HSBC World Sevens Series
Why this season's HSBC World Sevens Series will be best yet
Sam Bruce
December 1, 2015
© David Rogers/Getty Images

When Australia and New Zealand battled it out in the first Twenty20 cricket international at Eden Park no-one had any idea as to the juggernaut the sport's fledgling format would become.

Neither side took the game particularly seriously as they donned outfits the style of which were in vogue in the 80s and the New Zealanders sported an array of facial hair that would have done any Movember participant proud.

But just a handful of years later the world's inaugural T20 World Cup had taken place and the Indian Premier League and Australia's Big Bash were in full swing.

T20 cricket has become a phenomenon and the HSBC World Sevens Series may be about to embark on a similar journey, starting in Dubai this weekend with the opening round of the 2015-2016 men's tournament and the first of four women's events.

This is why.

The Olympics

It's been the driving factor behind the rise of Sevens since the International Rugby Board pushed for rugby's participation in the Games for the first time since 1924. Eleven of the 12 participants have been locked in for both the men's and women's events in Rio di Janeiro, and those sides now have 10 rounds to fine-tune skills and fitness for the trip to Brazil.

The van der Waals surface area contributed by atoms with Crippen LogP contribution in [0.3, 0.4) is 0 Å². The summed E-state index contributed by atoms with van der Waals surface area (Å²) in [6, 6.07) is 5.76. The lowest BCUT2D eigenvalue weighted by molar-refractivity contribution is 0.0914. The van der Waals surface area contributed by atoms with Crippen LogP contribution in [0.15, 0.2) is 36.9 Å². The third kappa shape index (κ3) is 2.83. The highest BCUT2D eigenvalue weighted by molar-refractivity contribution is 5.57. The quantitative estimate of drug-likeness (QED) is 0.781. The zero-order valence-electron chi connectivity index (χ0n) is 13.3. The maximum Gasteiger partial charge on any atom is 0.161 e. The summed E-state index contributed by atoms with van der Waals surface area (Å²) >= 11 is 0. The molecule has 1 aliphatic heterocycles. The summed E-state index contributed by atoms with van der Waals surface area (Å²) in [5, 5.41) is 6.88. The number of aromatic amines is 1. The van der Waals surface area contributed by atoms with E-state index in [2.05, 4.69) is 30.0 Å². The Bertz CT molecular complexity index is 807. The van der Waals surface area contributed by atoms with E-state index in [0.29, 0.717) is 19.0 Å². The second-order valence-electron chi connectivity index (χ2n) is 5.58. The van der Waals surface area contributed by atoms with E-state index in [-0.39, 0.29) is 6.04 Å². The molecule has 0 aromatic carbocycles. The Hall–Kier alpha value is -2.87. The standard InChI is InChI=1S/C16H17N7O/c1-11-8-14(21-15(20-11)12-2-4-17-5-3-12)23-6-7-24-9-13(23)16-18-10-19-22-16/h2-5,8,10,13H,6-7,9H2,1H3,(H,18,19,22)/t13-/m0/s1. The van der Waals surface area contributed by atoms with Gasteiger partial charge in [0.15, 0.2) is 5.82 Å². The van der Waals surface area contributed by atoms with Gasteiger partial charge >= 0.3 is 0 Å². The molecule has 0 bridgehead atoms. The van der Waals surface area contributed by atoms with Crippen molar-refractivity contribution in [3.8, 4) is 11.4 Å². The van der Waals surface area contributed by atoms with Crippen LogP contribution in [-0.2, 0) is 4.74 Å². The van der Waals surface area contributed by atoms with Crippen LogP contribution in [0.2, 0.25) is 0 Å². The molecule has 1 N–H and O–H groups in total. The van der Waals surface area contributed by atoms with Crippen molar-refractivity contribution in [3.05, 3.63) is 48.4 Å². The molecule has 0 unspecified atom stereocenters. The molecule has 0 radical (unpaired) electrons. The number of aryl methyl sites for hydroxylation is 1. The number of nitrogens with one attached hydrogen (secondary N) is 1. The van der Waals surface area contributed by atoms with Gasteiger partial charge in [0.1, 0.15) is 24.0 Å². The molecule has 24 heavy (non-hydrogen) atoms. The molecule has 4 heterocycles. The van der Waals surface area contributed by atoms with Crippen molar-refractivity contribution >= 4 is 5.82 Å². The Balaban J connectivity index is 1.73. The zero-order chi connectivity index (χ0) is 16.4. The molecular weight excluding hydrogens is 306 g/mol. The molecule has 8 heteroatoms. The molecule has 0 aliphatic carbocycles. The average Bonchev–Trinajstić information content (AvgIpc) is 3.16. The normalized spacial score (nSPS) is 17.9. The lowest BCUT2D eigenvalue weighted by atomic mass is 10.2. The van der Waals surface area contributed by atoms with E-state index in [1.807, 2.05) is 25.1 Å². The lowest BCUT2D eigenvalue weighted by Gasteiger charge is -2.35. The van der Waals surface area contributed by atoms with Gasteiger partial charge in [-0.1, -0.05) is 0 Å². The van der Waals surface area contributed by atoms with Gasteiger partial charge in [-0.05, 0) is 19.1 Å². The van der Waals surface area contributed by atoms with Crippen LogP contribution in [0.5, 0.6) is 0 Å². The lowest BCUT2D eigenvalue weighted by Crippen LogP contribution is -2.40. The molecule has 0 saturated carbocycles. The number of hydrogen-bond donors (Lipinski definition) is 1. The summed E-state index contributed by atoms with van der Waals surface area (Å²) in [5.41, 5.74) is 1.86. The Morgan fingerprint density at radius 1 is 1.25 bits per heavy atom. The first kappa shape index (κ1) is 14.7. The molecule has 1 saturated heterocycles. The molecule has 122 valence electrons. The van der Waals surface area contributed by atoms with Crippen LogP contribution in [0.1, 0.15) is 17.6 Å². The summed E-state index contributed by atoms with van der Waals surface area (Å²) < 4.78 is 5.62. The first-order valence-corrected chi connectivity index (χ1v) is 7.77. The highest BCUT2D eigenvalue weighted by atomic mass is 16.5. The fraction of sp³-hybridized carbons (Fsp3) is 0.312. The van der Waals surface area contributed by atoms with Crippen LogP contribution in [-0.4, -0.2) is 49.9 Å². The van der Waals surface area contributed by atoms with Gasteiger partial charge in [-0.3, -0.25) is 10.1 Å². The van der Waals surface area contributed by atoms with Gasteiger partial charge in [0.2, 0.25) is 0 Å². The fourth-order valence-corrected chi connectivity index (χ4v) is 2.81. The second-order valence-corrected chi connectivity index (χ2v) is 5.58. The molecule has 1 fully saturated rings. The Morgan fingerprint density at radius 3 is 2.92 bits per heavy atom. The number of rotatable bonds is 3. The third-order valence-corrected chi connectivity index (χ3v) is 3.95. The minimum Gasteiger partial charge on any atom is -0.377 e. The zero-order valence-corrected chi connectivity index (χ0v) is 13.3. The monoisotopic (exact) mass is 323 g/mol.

But the Olympic preparation has been building for some time. Since news broke of Sevens' inclusion for Rio, nations around the world have been pumping up their financial and personnel investment in the pursuit of an Olympic medal.

And while traditional heavyweights Fiji, New Zealand and South Africa again dominated the 2014-2015 series, the improvement from the likes of the United States and Scotland was hard to miss.

The Scots will play no part in the Olympics due to England's automatic qualification - under Great Britain - as one of the top four sides from last year. But the USA, buoyed by their triumph at last year's London Sevens, will be desperate to continue their rise throughout the 2015-2016 series.

The final spot for both the men's and women's Olympic events will be filled via a qualifying tournament in June.

New venues

You don't have to be a rugby fan to know that Hong Kong is the prized jewel in the Sevens crown, and it will certainly take centre stage again in 2016. But the coming series also heralds the arrival of Cape Town, Sydney, Vancouver, Singapore and Paris as stops on the world tour.

Cape Town will be the first of the new venues to host a round of the series when 16 teams descend on Cape Town Stadium in under a fortnight in front of a full house. Yes, the two-day event is already sold out.

There has also been a huge buzz around the Australian leg's switch from the Gold Coast to Sydney after the event failed to resonate with the Queensland tourist hotspot. Allianz Stadium lies in the heart of Sydney, and fans have responded positively with 50,000 tickets across the two days already exhausted.

Australian Sevens' players Ed Jenkins and Cameron Clark announce Sydney as the new home of the Australian leg of the World Sevens Series, World Sevens Series, Allianz Stadium, Sydney, March 9, 2015
Australian Sevens' players Ed Jenkins and Cameron Clark announce Sydney as the new home of the Australian leg of the World Sevens Series © ARU
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Hong Kong will certainly remain the premier party spot, but you can expect plenty of activity in the stands in Cape Town and Sydney.